As we can see, moreover, from graphs such as the following, dividend income from equity is much more predictable and less volatile than the asset price:

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Source: Robert Shiller, Irrational Exuberance, 3rd ed.

So long, therefore, as the pension scheme is valued in a manner that is sensitive to these more modest fluctuations in investment income rather than the greater volatility of asset prices, it seems unlikely that an in extremis scenario would emerge in which a funding shortfall becomes so great that employer contributions would need to rise to an unaffordable level. See p. 7 of the linked document prepared by First Actuarial, which applies such an approach to the valuation to USS, and see also this blog post for further discussion of its rationale.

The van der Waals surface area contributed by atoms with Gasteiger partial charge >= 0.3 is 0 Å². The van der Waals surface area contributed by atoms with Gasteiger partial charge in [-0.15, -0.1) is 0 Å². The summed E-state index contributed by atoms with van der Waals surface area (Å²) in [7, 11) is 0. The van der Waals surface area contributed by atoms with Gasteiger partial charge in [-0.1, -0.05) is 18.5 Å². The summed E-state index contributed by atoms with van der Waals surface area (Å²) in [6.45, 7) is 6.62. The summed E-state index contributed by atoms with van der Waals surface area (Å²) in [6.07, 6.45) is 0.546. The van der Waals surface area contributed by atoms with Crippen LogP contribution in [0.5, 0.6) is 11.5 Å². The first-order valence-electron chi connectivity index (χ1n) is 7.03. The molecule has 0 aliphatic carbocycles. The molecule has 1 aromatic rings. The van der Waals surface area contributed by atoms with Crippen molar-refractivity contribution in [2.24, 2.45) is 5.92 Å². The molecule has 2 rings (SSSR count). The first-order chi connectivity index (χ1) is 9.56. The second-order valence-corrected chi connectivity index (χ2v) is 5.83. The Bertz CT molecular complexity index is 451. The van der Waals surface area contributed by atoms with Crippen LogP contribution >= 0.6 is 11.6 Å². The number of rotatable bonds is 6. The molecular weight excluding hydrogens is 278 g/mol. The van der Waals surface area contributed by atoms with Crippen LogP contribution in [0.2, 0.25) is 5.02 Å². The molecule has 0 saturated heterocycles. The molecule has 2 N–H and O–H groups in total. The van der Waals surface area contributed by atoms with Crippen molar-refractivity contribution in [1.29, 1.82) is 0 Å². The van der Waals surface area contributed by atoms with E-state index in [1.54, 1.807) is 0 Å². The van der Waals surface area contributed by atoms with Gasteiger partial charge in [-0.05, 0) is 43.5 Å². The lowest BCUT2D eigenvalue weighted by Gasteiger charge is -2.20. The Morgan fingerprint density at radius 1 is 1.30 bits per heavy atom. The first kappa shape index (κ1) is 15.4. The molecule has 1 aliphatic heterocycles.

If USS’s DB plan is allowed to remain open and ongoing, the large, steady, and reliable cash flows from regular contributions render fluctuations in dividend income from return-seeking assets much easier to manage than they would be in the portfolio of an insurance company that is entirely reliant on income from investments to pay out its annuities. USS’s current reference portfolio is weighted towards return-seeking assets (63% equities and 7.5% property). For an ongoing scheme such as USS with a strong covenant which is projected to be cash positive for several decades, such a portfolio should be able to deliver a given level of benefits with at least as high a probability as could be delivered by USS’s suggested gilts-heavy low risk portfolio for their self-sufficiency valuation. That’s one of the main points of this paper that First Actuarial released in December, about which please consult this blog post and this follow up to that post.